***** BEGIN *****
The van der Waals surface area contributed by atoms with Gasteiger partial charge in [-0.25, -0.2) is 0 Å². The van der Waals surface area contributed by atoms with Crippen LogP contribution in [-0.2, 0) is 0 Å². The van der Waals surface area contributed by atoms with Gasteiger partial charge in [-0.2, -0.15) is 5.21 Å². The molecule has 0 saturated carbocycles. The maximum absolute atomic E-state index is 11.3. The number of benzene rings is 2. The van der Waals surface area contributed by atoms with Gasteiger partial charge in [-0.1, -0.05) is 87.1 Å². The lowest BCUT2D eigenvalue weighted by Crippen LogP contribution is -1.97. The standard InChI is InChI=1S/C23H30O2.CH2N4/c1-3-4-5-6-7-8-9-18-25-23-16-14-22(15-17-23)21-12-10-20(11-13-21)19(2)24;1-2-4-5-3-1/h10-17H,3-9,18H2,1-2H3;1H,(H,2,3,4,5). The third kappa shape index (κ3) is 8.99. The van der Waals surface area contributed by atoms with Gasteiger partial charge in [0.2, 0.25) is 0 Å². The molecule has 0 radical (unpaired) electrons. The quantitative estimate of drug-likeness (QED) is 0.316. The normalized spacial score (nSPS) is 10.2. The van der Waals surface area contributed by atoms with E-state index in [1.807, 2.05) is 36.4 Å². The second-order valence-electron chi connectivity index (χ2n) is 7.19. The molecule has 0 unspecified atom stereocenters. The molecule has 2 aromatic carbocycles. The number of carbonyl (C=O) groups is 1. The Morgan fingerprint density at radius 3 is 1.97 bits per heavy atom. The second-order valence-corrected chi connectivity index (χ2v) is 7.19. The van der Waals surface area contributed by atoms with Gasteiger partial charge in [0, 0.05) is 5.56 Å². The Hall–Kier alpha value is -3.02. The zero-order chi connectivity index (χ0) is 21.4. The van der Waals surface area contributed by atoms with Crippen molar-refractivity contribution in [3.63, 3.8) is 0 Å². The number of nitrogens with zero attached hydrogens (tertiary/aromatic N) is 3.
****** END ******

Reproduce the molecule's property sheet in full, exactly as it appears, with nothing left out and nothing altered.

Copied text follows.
The van der Waals surface area contributed by atoms with Gasteiger partial charge in [-0.25, -0.2) is 0 Å². The van der Waals surface area contributed by atoms with Crippen LogP contribution in [-0.2, 0) is 0 Å². The van der Waals surface area contributed by atoms with Gasteiger partial charge in [-0.2, -0.15) is 5.21 Å². The molecule has 0 saturated carbocycles. The maximum absolute atomic E-state index is 11.3. The number of benzene rings is 2. The van der Waals surface area contributed by atoms with Gasteiger partial charge in [-0.1, -0.05) is 87.1 Å². The lowest BCUT2D eigenvalue weighted by Crippen LogP contribution is -1.97. The standard InChI is InChI=1S/C23H30O2.CH2N4/c1-3-4-5-6-7-8-9-18-25-23-16-14-22(15-17-23)21-12-10-20(11-13-21)19(2)24;1-2-4-5-3-1/h10-17H,3-9,18H2,1-2H3;1H,(H,2,3,4,5). The third kappa shape index (κ3) is 8.99. The van der Waals surface area contributed by atoms with Gasteiger partial charge in [0.2, 0.25) is 0 Å². The molecule has 0 radical (unpaired) electrons. The quantitative estimate of drug-likeness (QED) is 0.316. The normalized spacial score (nSPS) is 10.2. The van der Waals surface area contributed by atoms with E-state index in [1.807, 2.05) is 36.4 Å². The second-order valence-electron chi connectivity index (χ2n) is 7.19. The molecule has 0 unspecified atom stereocenters. The molecule has 2 aromatic carbocycles. The number of carbonyl (C=O) groups is 1. The Morgan fingerprint density at radius 3 is 1.97 bits per heavy atom. The second-order valence-corrected chi connectivity index (χ2v) is 7.19. The van der Waals surface area contributed by atoms with Gasteiger partial charge in [0, 0.05) is 5.56 Å². The Hall–Kier alpha value is -3.02. The zero-order chi connectivity index (χ0) is 21.4. The van der Waals surface area contributed by atoms with Crippen molar-refractivity contribution in [3.63, 3.8) is 0 Å². The number of nitrogens with zero attached hydrogens (tertiary/aromatic N) is 3.